A Pair Of Robot Arms Could Make You Dinner

This machine learns to cook by watching you

Robo-Chef

Photo Courtesy of Moley Robotics

The 2011 MasterChef champion Tim Anderson has a new apprentice--a robo-chef.

“It’s the ultimate sous-chef,” Anderson told BBC News. “You tell it to do something--whether it’s a bit of prep or completing a whole dish from start to finish--and it will do it.”

We're already giving robots weapons, so why not let them take over our homes too? The London-based company Moley Robotics is demonstrating their new robot chef prototype at Hannover Messe, an annual trade fair for the industrial technology. The robot's first dish will be crab bisque.

According to the company, the mechanical chef, which incorporates 20 motors, 24 joints and 129 sensors, learns how to cook by watching a plain old human chef, whose movements are turned into commands that drive the robot hands. Moley hopes to eventually create a product that can do everything from preparing the ingredients to cleaning up the kitchen, and include a built-in refrigerator and dishwasher.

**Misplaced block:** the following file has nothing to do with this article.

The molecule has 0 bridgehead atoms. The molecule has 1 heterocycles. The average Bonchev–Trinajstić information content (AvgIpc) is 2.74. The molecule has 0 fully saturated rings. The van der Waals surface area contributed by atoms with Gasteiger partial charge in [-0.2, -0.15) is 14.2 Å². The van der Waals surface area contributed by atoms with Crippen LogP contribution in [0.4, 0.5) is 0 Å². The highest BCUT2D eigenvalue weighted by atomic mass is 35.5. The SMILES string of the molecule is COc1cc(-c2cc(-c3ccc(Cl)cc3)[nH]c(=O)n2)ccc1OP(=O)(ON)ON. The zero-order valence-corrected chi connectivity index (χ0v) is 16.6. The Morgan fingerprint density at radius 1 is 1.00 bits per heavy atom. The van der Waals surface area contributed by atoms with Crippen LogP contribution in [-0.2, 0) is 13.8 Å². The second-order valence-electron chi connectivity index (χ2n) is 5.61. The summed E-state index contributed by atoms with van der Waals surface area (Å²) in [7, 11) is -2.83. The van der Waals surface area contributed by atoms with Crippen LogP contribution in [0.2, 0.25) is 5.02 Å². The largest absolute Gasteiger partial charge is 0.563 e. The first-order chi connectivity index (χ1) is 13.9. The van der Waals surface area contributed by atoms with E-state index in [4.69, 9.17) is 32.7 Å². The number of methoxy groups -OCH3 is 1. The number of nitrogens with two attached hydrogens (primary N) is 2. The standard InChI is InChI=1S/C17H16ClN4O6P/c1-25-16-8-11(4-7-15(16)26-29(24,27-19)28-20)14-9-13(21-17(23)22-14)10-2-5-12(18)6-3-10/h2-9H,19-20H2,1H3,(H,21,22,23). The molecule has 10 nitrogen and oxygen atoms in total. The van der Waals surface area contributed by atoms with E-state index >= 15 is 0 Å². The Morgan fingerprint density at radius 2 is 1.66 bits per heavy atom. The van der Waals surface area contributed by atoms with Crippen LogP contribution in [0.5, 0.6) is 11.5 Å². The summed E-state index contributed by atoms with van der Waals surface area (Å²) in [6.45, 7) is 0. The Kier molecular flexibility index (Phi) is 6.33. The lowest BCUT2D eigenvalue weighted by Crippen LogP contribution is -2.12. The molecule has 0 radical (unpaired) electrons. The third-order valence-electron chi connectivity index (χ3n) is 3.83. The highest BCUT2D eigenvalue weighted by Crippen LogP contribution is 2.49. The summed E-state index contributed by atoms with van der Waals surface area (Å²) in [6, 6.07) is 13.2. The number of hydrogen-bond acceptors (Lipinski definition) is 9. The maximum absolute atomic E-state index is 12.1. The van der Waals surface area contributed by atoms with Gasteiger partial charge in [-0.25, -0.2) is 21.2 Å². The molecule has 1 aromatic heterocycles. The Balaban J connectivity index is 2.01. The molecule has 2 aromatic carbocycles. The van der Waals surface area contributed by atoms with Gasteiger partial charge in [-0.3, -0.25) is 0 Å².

The idea is to support the robot with thousands of app-like recipes, and it would allow owners to share their special recipes online.

Can robo-chef handle the complexities of cooking? Rich Walker, whose company Shadow Robot designed the machine, thinks it can overcome challenges like deciding when beaten eggs have peaked.

“Something would change; we would see it in the sensor data. Maybe something gets stiffer or softer,” he said. “We should be able to sense that and use it as the point to transition to the next stage of the cooking process.”

Don’t hang up your aprons yet though, because this product won’t be on the market for another two years at least. You’re also going to have to fork out almost $15,000 to get one, so even then you may be better off making your own bisque.